Health Surveillance for Vibration

Work Place Activity or Hazard:

Use of vibrating tools as identified through risk assessment and in line with Control of Vibration at Work Regulations 2005

This applies where vibration is transmitted into workers’ hands and arms. This can come from use of

  • hand-held power tools (such as grinders, chain saws, sanders),
  • hand guided equipment (such as powered lawnmowers, strimmers)
  • by holding materials being worked on (such as pedestal grinders)
  • any handheld vibrating tools or machines, for example hand held vortex machines

Health Surveillance requirements:

Health surveillance is required where employee(s)

• are likely to be regularly exposed above the action value of 2.5 m/s2 A(8); and a daily exposure limit value(ELV) of 5m/s2A(8)

 • are likely to be exposed occasionally above the action value and where the risk assessment identifies that the frequency and severity of exposure may pose a risk to health; or

 • have a diagnosis of HAVS (even when exposed below the action value).

Department Action:

(Guidance on how to establish if Health Surveillance requirements are met (as part of your risk assessment))

Complete a HS1 form and register with UOHS for health surveillance where the criteria in column 3 are met following a risk assessment of work processes identifying vibration exposures.

To establish whether the EAV and ELV are likely to be exceeded please refer to:

Vibration magnitude guidance  (in particular Table 1) in conjunction with the Exposure ready reckoner


the Vibration Exposure Calculator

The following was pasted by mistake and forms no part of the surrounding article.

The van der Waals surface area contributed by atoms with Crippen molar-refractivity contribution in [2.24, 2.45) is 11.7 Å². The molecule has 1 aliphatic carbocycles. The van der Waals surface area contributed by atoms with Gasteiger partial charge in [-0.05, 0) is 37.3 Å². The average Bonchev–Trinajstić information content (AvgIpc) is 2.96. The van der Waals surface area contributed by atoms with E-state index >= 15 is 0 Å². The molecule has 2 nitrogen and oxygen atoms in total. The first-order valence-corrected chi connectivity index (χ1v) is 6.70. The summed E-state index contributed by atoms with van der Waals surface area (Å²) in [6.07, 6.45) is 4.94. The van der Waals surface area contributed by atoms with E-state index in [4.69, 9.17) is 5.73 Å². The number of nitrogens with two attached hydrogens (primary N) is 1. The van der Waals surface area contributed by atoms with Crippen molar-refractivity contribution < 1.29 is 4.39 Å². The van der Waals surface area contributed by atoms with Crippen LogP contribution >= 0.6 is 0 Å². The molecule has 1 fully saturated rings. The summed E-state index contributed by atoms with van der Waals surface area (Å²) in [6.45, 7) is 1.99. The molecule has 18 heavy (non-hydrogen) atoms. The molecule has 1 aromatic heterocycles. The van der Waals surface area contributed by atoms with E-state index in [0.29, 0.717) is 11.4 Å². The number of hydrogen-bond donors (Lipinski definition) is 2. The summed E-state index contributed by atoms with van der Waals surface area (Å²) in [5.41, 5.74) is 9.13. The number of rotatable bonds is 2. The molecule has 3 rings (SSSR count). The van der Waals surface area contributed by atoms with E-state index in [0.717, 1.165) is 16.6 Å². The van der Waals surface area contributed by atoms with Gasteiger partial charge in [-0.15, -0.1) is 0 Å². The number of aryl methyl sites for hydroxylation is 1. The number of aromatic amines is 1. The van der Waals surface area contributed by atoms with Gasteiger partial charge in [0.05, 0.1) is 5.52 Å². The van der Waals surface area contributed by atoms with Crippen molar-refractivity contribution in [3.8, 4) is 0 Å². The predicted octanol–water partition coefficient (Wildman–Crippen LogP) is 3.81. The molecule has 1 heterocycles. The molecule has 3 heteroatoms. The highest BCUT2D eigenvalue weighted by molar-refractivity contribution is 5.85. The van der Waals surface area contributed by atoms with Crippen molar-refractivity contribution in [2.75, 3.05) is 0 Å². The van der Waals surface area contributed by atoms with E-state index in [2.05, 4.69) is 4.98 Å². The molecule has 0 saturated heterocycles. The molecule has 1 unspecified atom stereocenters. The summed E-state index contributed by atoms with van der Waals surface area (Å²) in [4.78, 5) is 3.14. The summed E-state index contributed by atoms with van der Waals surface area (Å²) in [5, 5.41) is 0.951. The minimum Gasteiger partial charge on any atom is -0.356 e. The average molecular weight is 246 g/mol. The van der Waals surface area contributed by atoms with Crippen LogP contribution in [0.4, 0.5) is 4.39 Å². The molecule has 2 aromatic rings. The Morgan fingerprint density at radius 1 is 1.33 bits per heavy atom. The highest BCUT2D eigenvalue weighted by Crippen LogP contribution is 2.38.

Powered hand-tools, regular and frequent use of modern, well-designed, well maintained tools is likely to result in exposure at or above the EAV after:

  • the use of a hammer action tool for about 15 minutes;
  • the use of non-hammer action tools for about one hour.

The exposure limit value is likely to be reached after:

  • use of a hammer action tool for about one hour;
  • use of non-hammer action tools for about four hours.

Using more than one tool results in cumulative exposure.

Note. Damaged, poorly maintained and very old models of equipment may be hazardous even when used for very short periods. Regular maintenance regimes and replacement polices should be implemented.

UOHS will decide on the appropriate HS programme, this will include a baseline assessment for new starters/ prior to work starting.

Occupational Health Action:

(Following receipt of an appropriate registration form)

UOHS will send the employee a HAVS questionnaire

The employee may be enrolled onto a HAVS  health surveillance programme

HAVS Health surveillance will be under the supervision of a HAVS trained healthcare professional.

Further Information:

M5/21 - Hand-Arm Vibration | Safety Office (

HSE HAV Guidance

Hand arm vibration at work (

Hand-arm vibration - The Control of Vibration at Work Regulations 2005 (L140) (

Please refer to your supervisor, departmental or divisional/ area safety officer if you need further assistance in interpreting this information and how it relates to the work, and the risk assessment that is being undertaken.